Ed Schrader's Music Beat: Riddles (Carpark) Review | Under the Radar - Music Magazine
Wednesday, January 27th, 2021  

Ed Schrader’s Music Beat



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In the late '90s and early '00s, multitudinous duos tested the conventional three-and-four-piece approach to composing and performing music. A twist to the traditional expectation of the guitar, bass, drums, and vocals emerged, and in the likeness of Flat Duo Jets, The White Stripes, Death From Above 1979, and No Age proved beyond a shadow of a doubt that the age old conventional expectation created a risk, producing expansive sounds under personnel contraction.

It worked, and it flourished, albeit temporarily. And even though Ed Schrader began his artistic endeavors as a solo act, in 2010 he recruited bassist Delvin Rice, establishing a duo that summons the spirit of the wildly inventive Brainiac. Like a ticking time bomb, they exploded onto the landscape with one of 2012's finest albums, Jazz Mindan album that was one part Captain Beefheart, another part Mr. Bungle, and another part the future of rock and roll, which is chaos and structuralism. Think if John Cage discovered The Ramones and never looked back.

Unlike their Baltimore counterparts Animal Collective, Ed Schrader's Music Beat sounds like the city that spawned him. Guttural, distraught, yet resilient, the band enlisted fellow experimentalist and electronic savant Dan Deacon to assist on the boards for their latest release, Riddles. The partnership presents a two-fold issue. Would Deacon attempt to tame the band's penchant for disorder, or would he permit them to evolve without a hint of overproduction? The result lies somewhere in between.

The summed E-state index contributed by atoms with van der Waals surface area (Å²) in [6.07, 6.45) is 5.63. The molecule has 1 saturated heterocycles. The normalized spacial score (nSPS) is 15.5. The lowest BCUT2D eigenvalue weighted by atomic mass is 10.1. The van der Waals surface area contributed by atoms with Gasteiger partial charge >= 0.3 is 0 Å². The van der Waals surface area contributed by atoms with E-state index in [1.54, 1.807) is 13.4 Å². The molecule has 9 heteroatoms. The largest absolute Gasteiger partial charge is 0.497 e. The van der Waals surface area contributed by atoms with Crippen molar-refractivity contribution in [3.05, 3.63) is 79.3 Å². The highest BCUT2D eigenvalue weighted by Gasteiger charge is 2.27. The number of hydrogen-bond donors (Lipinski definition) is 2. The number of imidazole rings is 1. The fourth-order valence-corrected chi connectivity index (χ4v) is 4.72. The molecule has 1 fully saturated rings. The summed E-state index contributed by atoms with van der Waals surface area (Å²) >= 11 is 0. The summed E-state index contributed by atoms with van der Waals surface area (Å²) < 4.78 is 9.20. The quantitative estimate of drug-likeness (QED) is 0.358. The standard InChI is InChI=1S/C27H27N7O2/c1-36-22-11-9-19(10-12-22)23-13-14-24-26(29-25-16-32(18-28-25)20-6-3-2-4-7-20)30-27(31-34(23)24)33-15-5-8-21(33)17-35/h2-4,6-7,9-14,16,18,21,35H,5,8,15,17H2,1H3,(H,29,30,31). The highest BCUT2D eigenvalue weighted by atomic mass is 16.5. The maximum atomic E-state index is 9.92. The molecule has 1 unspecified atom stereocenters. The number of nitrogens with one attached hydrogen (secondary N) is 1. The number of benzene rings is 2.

Distorted bass and looped vocals begins the album's invocation with "Dunce." Schrader's voice borrows from the bluesy baritone of Morphine's Mark Sandman without defiling the late singer's memory. The noir-influenced "Seagulls" swings hard and scourges its way through the track to a searing end.

The difference between Jazz Mind, 2014's Party Jail, and Riddles is intensity. "Rust," Riddles' strongest affront to the senses, fans the flames when both Rice's bass groove and Schrader's screaming yawp strike a match on a tinderbox and allow the remains to rest wherever they may lie. "Kid Radium" perpetuates the angst while threading melody into its manic rhythm.

In the end, Riddles neither betrays Schrader's cacophonous vision nor bends its will toward a more polished effort. Instead, it continues to construct the band's reputation built on unpredictability and danger. (www.edschradersmusicbeat.bandcamp.com)

Author rating: 8/10

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Average reader rating: 8/10


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